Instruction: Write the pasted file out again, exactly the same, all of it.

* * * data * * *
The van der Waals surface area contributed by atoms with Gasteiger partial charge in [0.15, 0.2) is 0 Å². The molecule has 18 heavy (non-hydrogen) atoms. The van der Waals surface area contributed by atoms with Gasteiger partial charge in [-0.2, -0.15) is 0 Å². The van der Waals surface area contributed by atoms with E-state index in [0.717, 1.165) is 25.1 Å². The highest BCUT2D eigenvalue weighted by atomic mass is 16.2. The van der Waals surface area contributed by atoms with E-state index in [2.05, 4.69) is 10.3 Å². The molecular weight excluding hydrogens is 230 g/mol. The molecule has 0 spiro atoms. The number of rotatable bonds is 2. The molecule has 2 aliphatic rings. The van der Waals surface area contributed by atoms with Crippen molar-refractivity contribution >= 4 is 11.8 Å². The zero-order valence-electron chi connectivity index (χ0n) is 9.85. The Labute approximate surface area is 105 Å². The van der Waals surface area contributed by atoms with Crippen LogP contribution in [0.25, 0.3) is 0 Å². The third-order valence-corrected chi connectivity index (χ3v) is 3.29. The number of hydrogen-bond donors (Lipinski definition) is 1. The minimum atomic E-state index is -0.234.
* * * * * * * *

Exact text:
The van der Waals surface area contributed by atoms with Gasteiger partial charge in [0.15, 0.2) is 0 Å². The molecule has 18 heavy (non-hydrogen) atoms. The van der Waals surface area contributed by atoms with Gasteiger partial charge in [-0.2, -0.15) is 0 Å². The van der Waals surface area contributed by atoms with E-state index in [0.717, 1.165) is 25.1 Å². The highest BCUT2D eigenvalue weighted by atomic mass is 16.2. The van der Waals surface area contributed by atoms with E-state index in [2.05, 4.69) is 10.3 Å². The molecular weight excluding hydrogens is 230 g/mol. The molecule has 0 spiro atoms. The number of rotatable bonds is 2. The molecule has 2 aliphatic rings. The van der Waals surface area contributed by atoms with Crippen molar-refractivity contribution >= 4 is 11.8 Å². The zero-order valence-electron chi connectivity index (χ0n) is 9.85. The Labute approximate surface area is 105 Å². The van der Waals surface area contributed by atoms with Crippen LogP contribution in [0.25, 0.3) is 0 Å². The third-order valence-corrected chi connectivity index (χ3v) is 3.29. The number of hydrogen-bond donors (Lipinski definition) is 1. The minimum atomic E-state index is -0.234.